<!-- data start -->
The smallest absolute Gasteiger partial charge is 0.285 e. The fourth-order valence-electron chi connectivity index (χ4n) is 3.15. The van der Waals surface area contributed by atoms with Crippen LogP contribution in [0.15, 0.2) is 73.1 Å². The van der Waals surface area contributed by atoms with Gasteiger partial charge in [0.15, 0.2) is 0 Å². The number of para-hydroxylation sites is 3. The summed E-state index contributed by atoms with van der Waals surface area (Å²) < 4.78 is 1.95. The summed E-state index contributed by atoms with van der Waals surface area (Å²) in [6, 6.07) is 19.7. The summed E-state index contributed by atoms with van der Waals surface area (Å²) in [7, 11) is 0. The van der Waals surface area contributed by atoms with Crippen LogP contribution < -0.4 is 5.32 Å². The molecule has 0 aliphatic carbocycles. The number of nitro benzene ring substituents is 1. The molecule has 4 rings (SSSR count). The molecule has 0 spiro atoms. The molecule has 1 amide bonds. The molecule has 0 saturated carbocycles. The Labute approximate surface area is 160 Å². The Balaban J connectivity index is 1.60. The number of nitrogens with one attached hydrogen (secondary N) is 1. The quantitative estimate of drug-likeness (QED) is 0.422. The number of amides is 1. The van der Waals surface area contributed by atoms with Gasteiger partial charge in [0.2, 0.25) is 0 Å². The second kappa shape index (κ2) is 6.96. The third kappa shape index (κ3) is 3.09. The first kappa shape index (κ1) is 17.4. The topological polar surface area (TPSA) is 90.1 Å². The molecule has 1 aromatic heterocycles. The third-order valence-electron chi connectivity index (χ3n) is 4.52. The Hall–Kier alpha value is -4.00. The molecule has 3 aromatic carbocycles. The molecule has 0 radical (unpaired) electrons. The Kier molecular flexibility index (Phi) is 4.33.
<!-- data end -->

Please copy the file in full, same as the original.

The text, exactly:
The smallest absolute Gasteiger partial charge is 0.285 e. The fourth-order valence-electron chi connectivity index (χ4n) is 3.15. The van der Waals surface area contributed by atoms with Crippen LogP contribution in [0.15, 0.2) is 73.1 Å². The van der Waals surface area contributed by atoms with Gasteiger partial charge in [0.15, 0.2) is 0 Å². The number of para-hydroxylation sites is 3. The summed E-state index contributed by atoms with van der Waals surface area (Å²) < 4.78 is 1.95. The summed E-state index contributed by atoms with van der Waals surface area (Å²) in [6, 6.07) is 19.7. The summed E-state index contributed by atoms with van der Waals surface area (Å²) in [7, 11) is 0. The van der Waals surface area contributed by atoms with Crippen LogP contribution < -0.4 is 5.32 Å². The molecule has 0 aliphatic carbocycles. The number of nitro benzene ring substituents is 1. The molecule has 4 rings (SSSR count). The molecule has 0 spiro atoms. The molecule has 1 amide bonds. The molecule has 0 saturated carbocycles. The Labute approximate surface area is 160 Å². The Balaban J connectivity index is 1.60. The number of nitrogens with one attached hydrogen (secondary N) is 1. The quantitative estimate of drug-likeness (QED) is 0.422. The number of amides is 1. The van der Waals surface area contributed by atoms with Gasteiger partial charge in [0.2, 0.25) is 0 Å². The second kappa shape index (κ2) is 6.96. The third kappa shape index (κ3) is 3.09. The first kappa shape index (κ1) is 17.4. The topological polar surface area (TPSA) is 90.1 Å². The molecule has 1 aromatic heterocycles. The third-order valence-electron chi connectivity index (χ3n) is 4.52. The Hall–Kier alpha value is -4.00. The molecule has 3 aromatic carbocycles. The molecule has 0 radical (unpaired) electrons. The Kier molecular flexibility index (Phi) is 4.33.